Exit, Voice, and Electoral Turnover Journal Article uri icon



  • Much of the contemporary literature on metropolitan politics revolves around the mobility of local residents and the implications this has both for policies of local governments and for the racial composition of local populations. In this article, the authors hypothesize that resort to exit is a function of the extent to which local residents lack effective access to institutionalized forms of voice, in particular availability of opportunities for replacing elected officials viewed as unresponsive to local needs and concerns. The authors test this argument with information from a 2002 survey of residents of four of the largest metropolitan areas in the country, along with census data about their neighborhoods and data on electoral turnover in their municipal governments. The authors find evidence that intentions to leave a city are indeed conditional both on dissatisfaction with key collective goods and services (in particular local public schools and neighborhoods) and lack of effective opportunities for the replacement of locally elected public officials. The authors find evidence of racially driven motivations for exit, but the direction is inconsistent and the magnitude of the racial effect is smaller than that deriving from dissatisfaction with services where electoral turnover is low.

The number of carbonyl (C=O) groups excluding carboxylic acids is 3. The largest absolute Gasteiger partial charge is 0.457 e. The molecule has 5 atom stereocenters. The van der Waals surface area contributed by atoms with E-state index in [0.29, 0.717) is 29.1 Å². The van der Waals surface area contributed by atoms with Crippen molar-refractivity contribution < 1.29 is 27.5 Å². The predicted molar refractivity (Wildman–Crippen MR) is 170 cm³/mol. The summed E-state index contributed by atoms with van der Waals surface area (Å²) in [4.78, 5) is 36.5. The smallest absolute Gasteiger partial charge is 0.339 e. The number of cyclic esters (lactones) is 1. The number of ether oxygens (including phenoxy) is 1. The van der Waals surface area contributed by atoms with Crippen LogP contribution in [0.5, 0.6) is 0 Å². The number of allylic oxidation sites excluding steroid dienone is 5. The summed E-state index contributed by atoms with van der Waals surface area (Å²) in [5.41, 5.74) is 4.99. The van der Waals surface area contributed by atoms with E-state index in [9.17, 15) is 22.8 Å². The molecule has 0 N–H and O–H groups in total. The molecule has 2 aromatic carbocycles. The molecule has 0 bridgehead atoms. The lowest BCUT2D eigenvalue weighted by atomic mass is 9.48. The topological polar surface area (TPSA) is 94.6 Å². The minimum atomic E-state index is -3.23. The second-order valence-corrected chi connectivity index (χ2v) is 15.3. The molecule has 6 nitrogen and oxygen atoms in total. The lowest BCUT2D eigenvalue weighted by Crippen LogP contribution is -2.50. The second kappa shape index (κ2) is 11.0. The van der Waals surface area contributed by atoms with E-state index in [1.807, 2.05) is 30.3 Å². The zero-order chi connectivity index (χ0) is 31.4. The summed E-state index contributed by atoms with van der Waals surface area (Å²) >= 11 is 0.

publication date

  • March 1, 2011

has restriction

  • closed

Date in CU Experts

  • November 2, 2013 12:10 PM

Full Author List

  • Salucci L; Bickers K

author count

  • 2

Other Profiles

International Standard Serial Number (ISSN)

  • 1078-0874

Electronic International Standard Serial Number (EISSN)

  • 1552-8332

Additional Document Info

start page

  • 155

end page

  • 182


  • 47


  • 2